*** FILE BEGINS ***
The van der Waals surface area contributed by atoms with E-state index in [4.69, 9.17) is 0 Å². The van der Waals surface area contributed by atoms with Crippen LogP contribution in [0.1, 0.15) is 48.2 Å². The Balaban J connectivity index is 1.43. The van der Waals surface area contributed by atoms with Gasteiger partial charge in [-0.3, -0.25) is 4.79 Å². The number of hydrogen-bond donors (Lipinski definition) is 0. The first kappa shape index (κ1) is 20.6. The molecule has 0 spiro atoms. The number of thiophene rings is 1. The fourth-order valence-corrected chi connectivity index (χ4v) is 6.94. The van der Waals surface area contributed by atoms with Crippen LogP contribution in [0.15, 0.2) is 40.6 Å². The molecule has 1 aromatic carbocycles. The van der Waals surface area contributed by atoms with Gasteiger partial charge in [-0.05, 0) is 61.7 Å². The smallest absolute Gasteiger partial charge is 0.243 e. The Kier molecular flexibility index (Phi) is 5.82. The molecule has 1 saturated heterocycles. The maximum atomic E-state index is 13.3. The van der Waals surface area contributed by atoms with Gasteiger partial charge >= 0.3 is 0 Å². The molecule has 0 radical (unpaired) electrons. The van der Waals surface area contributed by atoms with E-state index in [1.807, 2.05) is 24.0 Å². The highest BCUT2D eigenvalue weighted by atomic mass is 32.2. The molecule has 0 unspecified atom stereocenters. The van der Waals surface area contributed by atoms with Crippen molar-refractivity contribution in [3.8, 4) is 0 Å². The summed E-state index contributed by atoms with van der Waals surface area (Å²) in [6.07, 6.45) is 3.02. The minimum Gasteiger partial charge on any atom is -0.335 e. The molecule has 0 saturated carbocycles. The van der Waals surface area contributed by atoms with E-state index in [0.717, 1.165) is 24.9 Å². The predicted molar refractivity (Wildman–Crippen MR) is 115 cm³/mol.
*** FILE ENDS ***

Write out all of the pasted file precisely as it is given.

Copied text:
The van der Waals surface area contributed by atoms with E-state index in [4.69, 9.17) is 0 Å². The van der Waals surface area contributed by atoms with Crippen LogP contribution in [0.1, 0.15) is 48.2 Å². The Balaban J connectivity index is 1.43. The van der Waals surface area contributed by atoms with Gasteiger partial charge in [-0.3, -0.25) is 4.79 Å². The number of hydrogen-bond donors (Lipinski definition) is 0. The first kappa shape index (κ1) is 20.6. The molecule has 0 spiro atoms. The number of thiophene rings is 1. The fourth-order valence-corrected chi connectivity index (χ4v) is 6.94. The van der Waals surface area contributed by atoms with Crippen LogP contribution in [0.15, 0.2) is 40.6 Å². The molecule has 1 aromatic carbocycles. The van der Waals surface area contributed by atoms with Gasteiger partial charge in [-0.05, 0) is 61.7 Å². The smallest absolute Gasteiger partial charge is 0.243 e. The Kier molecular flexibility index (Phi) is 5.82. The molecule has 1 saturated heterocycles. The maximum atomic E-state index is 13.3. The van der Waals surface area contributed by atoms with Gasteiger partial charge >= 0.3 is 0 Å². The molecule has 0 radical (unpaired) electrons. The van der Waals surface area contributed by atoms with E-state index in [1.807, 2.05) is 24.0 Å². The highest BCUT2D eigenvalue weighted by atomic mass is 32.2. The molecule has 0 unspecified atom stereocenters. The van der Waals surface area contributed by atoms with Crippen molar-refractivity contribution in [3.8, 4) is 0 Å². The summed E-state index contributed by atoms with van der Waals surface area (Å²) in [6.07, 6.45) is 3.02. The minimum Gasteiger partial charge on any atom is -0.335 e. The molecule has 0 saturated carbocycles. The van der Waals surface area contributed by atoms with E-state index in [0.717, 1.165) is 24.9 Å². The predicted molar refractivity (Wildman–Crippen MR) is 115 cm³/mol.